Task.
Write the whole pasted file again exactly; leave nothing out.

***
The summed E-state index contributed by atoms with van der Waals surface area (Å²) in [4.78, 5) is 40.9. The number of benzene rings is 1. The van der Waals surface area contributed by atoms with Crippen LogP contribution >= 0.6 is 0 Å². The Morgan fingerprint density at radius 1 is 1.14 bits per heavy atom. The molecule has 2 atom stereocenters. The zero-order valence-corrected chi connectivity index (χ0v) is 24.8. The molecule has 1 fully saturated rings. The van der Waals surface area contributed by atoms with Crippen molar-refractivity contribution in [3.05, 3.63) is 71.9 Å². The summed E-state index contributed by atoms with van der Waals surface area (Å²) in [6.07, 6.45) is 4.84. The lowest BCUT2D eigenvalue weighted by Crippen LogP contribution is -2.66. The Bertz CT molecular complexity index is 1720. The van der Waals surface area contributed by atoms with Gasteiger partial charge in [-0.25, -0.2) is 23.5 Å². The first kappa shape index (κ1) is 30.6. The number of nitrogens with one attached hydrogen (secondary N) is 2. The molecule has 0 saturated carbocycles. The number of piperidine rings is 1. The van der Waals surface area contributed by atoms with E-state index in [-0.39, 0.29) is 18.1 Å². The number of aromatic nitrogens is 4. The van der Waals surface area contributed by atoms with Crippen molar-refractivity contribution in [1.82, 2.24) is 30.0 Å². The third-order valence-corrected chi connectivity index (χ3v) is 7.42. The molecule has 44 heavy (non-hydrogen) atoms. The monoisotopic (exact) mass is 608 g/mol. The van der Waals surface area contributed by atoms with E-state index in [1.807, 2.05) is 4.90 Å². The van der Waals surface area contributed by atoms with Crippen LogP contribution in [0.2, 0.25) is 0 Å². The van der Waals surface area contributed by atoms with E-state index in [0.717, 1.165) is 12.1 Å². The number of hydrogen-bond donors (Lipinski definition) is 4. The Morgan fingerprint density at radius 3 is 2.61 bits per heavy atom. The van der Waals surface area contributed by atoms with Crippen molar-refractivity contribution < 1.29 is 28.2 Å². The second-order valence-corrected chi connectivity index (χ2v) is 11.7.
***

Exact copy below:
The summed E-state index contributed by atoms with van der Waals surface area (Å²) in [4.78, 5) is 40.9. The number of benzene rings is 1. The van der Waals surface area contributed by atoms with Crippen LogP contribution >= 0.6 is 0 Å². The Morgan fingerprint density at radius 1 is 1.14 bits per heavy atom. The molecule has 2 atom stereocenters. The zero-order valence-corrected chi connectivity index (χ0v) is 24.8. The molecule has 1 fully saturated rings. The van der Waals surface area contributed by atoms with Crippen molar-refractivity contribution in [3.05, 3.63) is 71.9 Å². The summed E-state index contributed by atoms with van der Waals surface area (Å²) in [6.07, 6.45) is 4.84. The lowest BCUT2D eigenvalue weighted by Crippen LogP contribution is -2.66. The Bertz CT molecular complexity index is 1720. The van der Waals surface area contributed by atoms with Gasteiger partial charge in [-0.25, -0.2) is 23.5 Å². The first kappa shape index (κ1) is 30.6. The number of nitrogens with one attached hydrogen (secondary N) is 2. The molecule has 0 saturated carbocycles. The number of piperidine rings is 1. The van der Waals surface area contributed by atoms with E-state index in [-0.39, 0.29) is 18.1 Å². The number of aromatic nitrogens is 4. The van der Waals surface area contributed by atoms with Crippen molar-refractivity contribution in [1.82, 2.24) is 30.0 Å². The third-order valence-corrected chi connectivity index (χ3v) is 7.42. The molecule has 44 heavy (non-hydrogen) atoms. The monoisotopic (exact) mass is 608 g/mol. The van der Waals surface area contributed by atoms with E-state index in [1.807, 2.05) is 4.90 Å². The van der Waals surface area contributed by atoms with Crippen LogP contribution in [0.2, 0.25) is 0 Å². The van der Waals surface area contributed by atoms with E-state index in [0.717, 1.165) is 12.1 Å². The number of hydrogen-bond donors (Lipinski definition) is 4. The Morgan fingerprint density at radius 3 is 2.61 bits per heavy atom. The van der Waals surface area contributed by atoms with Crippen molar-refractivity contribution < 1.29 is 28.2 Å². The second-order valence-corrected chi connectivity index (χ2v) is 11.7.